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Narragansett Pacer


The Narragansett Pacer is an extinct horse breed. The original horses from which this breed was developed were reportedly imported from Andalusia by Governor Robinson, and the breed itself is primarily associated with the state of Rhode Island in the 17th century.[1] Some believe the Narragansett Pacer was produced from Irish Hobbies and Scottish Galloway pony, others believe from the Spanish Jennet. There is evidence of the breed as early as 1676. After the Revolutionary War, the breed became extinct. Prior to that time the breed contributed to the development of several other breeds.

The breed was principally known for two traits, they had a pacing gait that was easy to sit. They were hardy, sure-footed, powerful, yet docile and easy to handle. Their coloration was usually chestnut, with liberal splashings of white markings. They were often raced by the colonists, breeders choosing bloodlines for speed, and one source reported that one of these horses paced a mile in under two minutes, a feat not formally recorded for many years to come.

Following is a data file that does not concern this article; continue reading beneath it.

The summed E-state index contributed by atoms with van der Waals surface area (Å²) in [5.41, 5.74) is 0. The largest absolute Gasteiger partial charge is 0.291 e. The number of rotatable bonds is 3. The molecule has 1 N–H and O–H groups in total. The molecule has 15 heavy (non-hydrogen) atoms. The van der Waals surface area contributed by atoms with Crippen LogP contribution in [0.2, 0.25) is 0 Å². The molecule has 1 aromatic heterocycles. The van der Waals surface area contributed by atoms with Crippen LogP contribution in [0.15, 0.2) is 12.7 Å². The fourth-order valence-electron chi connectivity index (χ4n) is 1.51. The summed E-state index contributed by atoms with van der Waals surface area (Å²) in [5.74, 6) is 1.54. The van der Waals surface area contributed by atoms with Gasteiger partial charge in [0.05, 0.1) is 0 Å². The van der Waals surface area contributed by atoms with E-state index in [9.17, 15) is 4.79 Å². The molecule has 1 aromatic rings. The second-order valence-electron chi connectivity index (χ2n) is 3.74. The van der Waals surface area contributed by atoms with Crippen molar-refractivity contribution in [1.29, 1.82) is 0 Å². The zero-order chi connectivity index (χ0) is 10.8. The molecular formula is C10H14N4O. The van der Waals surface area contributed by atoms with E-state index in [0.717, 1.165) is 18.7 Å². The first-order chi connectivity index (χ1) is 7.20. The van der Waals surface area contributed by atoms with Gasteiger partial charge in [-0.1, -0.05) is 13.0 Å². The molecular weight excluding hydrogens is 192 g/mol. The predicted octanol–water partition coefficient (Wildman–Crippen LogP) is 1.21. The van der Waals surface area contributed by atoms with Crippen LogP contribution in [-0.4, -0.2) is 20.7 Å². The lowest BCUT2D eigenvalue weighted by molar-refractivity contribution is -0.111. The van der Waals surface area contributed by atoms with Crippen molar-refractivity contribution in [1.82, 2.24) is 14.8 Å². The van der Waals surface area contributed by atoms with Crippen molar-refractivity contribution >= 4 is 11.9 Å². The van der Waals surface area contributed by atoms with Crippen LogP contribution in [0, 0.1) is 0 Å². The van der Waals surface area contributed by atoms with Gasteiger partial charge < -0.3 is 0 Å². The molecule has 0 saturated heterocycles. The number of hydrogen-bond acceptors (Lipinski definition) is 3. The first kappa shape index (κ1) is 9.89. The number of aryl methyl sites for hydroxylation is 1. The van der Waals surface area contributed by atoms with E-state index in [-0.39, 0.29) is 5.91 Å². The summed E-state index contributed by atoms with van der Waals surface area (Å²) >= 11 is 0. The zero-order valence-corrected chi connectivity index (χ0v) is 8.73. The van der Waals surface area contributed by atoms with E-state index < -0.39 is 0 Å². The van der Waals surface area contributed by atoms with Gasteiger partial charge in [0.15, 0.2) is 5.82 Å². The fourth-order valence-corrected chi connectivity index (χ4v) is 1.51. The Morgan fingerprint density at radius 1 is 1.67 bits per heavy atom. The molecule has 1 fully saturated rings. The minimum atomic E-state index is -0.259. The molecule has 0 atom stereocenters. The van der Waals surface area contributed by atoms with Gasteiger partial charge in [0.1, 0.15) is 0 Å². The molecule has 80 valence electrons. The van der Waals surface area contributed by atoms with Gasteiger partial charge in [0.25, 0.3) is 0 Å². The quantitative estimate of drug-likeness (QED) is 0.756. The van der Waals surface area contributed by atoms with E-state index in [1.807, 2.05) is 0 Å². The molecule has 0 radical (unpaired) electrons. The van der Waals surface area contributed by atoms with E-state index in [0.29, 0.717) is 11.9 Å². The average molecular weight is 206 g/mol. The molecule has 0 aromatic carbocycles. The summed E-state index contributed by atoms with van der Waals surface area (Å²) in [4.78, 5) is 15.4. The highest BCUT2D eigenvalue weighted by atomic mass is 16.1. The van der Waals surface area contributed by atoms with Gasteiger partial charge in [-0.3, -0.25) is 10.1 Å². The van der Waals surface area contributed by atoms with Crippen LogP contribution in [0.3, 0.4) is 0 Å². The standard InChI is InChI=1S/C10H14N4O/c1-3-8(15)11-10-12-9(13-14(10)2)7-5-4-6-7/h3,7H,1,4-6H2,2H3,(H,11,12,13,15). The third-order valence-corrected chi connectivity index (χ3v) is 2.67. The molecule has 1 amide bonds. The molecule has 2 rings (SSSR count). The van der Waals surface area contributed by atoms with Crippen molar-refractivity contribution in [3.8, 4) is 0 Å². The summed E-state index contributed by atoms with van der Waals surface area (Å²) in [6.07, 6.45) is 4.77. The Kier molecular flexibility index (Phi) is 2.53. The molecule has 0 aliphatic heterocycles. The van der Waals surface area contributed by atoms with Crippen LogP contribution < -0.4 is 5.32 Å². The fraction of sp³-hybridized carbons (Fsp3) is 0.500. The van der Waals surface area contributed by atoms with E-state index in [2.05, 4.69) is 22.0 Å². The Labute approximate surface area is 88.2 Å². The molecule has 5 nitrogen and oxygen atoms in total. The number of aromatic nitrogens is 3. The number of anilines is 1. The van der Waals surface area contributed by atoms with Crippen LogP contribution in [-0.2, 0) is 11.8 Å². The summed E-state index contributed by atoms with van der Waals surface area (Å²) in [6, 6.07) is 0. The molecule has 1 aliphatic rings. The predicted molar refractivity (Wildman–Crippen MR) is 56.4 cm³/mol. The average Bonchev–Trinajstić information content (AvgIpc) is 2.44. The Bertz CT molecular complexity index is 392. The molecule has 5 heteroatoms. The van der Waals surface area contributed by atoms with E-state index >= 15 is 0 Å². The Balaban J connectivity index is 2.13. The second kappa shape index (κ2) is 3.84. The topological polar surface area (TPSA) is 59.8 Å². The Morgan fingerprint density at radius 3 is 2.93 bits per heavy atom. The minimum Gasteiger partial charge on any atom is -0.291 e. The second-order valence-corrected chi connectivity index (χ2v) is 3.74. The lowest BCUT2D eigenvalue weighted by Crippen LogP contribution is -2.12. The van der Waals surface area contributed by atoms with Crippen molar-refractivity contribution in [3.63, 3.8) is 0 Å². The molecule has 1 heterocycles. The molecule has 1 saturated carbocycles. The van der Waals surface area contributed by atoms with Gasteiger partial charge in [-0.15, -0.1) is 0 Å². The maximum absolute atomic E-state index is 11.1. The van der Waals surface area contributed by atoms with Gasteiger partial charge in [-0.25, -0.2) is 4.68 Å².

The breed was generally quite small, between 13.2- 14.2 hands high, and were apparently not especially flashy-looking horses, which may have reduced their popularity, led to their use primarily for crossbreeding to put the gait but not appearance into other horses, which may have led to the extinction of the breed.

The Narragansett Pacer has influenced many modern breeds, especially the gaited breeds, including the Standardbred, the Tennessee Walking Horse, and even the Morgan and the American Saddlebred. They were exported to the West Indies and Caribbean Islands, where they were bred with the Spanish stock, and may have contributed to the Paso Fino breed. The Narragansett Pacer is also thought to have possibly influenced the Canadian Pacer, which, in turn, has influenced many of the above breeds and developed into the modern day Canadian Horse.

History

  • It is believed that Paul Revere rode a Narragansett Pacer to warn the colonists of the British invasion.

Footnotes

  1. J. Russell Manning, Manning's Horse Book, Edgewood Publishing Company, 1882, p. 87f


References and external links





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